“Dosing” adds the factor of measurement, of size, which I think is very useful to keep in mind. I remember playing with a little boy who felt the need to exert extreme control over me in the session. In order to help him grow, move him towards reciprocity, I had to stress him by interrupting him sometimes, declining to jump to comply with an order, or by adding a detail of my own to the narrative that he was spinning, any of which could make him mad. Sometimes I “dosed” my contributions by adding humor, sometimes I made them very short, and other times I acted a little confused. Slowly, using dosing in that way, he began to give me a turn now and then.

Spacing is another very helpful perspective. “Spacing” is even closer to the theory of psychological defenses than “dosing”. I was observing the need for “spacing” when I sat back and folded my arms across my chest in the previous example. Another example is my work with a child who lost a parent. When he saw me in the preschool classroom, he would “pretend” reject me by playfully pushing me away or telling me in a loud voice to go away. I would play along, sometimes moving back a few inches, but not going away until it was time for me to say goodbye. When you think about it, there is a lot of communication in our behavior. He is telling me he needs to know if his behavior can cause me to disappear forever, and I am telling him that his behavior is unrelated to when I come and go. My leaving the classroom was a dosing experience for this child. One day after many months of this daily play (“spacing”), I stood to leave, and the boy approached me sideways, without giving me a direct gaze, and leaned against me. I stroked his hair and he didn’t move.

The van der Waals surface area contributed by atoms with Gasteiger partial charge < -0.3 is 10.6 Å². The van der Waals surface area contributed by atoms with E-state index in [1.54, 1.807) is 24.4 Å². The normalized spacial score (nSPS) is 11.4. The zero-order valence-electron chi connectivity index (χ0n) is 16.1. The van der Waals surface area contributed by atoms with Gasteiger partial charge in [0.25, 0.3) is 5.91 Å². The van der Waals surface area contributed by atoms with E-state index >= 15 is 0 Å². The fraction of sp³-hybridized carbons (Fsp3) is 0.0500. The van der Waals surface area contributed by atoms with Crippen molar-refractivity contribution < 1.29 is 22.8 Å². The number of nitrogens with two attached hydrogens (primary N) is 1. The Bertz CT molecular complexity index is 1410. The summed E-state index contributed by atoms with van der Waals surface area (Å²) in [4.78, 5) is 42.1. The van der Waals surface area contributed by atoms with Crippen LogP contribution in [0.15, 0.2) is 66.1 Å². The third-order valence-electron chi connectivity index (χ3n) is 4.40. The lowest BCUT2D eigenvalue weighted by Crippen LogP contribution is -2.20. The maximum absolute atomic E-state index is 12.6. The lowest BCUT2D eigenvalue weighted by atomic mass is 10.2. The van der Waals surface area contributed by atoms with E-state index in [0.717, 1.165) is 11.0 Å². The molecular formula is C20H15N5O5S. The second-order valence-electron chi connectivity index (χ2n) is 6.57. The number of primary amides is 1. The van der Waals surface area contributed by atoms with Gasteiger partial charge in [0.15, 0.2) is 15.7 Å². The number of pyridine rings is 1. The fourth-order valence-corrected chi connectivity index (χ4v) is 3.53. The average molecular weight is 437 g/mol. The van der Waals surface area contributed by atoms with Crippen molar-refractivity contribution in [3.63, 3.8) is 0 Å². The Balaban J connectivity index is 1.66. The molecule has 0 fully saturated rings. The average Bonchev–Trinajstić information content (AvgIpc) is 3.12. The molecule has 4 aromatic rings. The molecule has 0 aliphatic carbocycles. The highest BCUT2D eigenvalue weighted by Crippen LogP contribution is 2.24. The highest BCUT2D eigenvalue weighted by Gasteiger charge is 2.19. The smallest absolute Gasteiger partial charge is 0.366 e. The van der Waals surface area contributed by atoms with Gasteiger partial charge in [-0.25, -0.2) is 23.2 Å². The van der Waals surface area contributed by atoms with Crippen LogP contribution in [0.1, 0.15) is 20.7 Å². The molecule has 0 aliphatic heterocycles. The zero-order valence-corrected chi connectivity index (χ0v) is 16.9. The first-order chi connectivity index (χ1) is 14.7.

In addition to dosing and spacing, Perry’s thoughts about “distributed caregiving” have also been helpful to me. Actually, what has happened is that my own clinical experience has been moving me further and further from thinking in terms of categorical diagnoses and “clinical” interventions. Instead, I think about children’s problems more often in dimensional terms and tend to move to support the child’s caregiving environment before immediately beginning an individual psychotherapy. Supporting the child’s caregiving environment means working with the child’s parents and teachers. One of my favorite ways of intervening is to work in the preschool. Then, I not only have a chance to offer the very capable teachers an insight now and then about a particular child. I also have the chance to “be there” for certain children when and how they need me. This is what Perry means by “distributed caregiving” – allowing a child to initiate a particular kind of interaction with each caregiver in a group available to him. This kind of thinking moves away from formulations about pathology and towards developmental goals. For example, Perry talks about how after the Waco disaster, the traumatized children seemed to identify particular caregivers for specific needs of the child – one for help with schoolwork, another for rough housing, another for snuggling. I have seen the same kind of distributed caregiving activity in the preschool classroom with healthy children.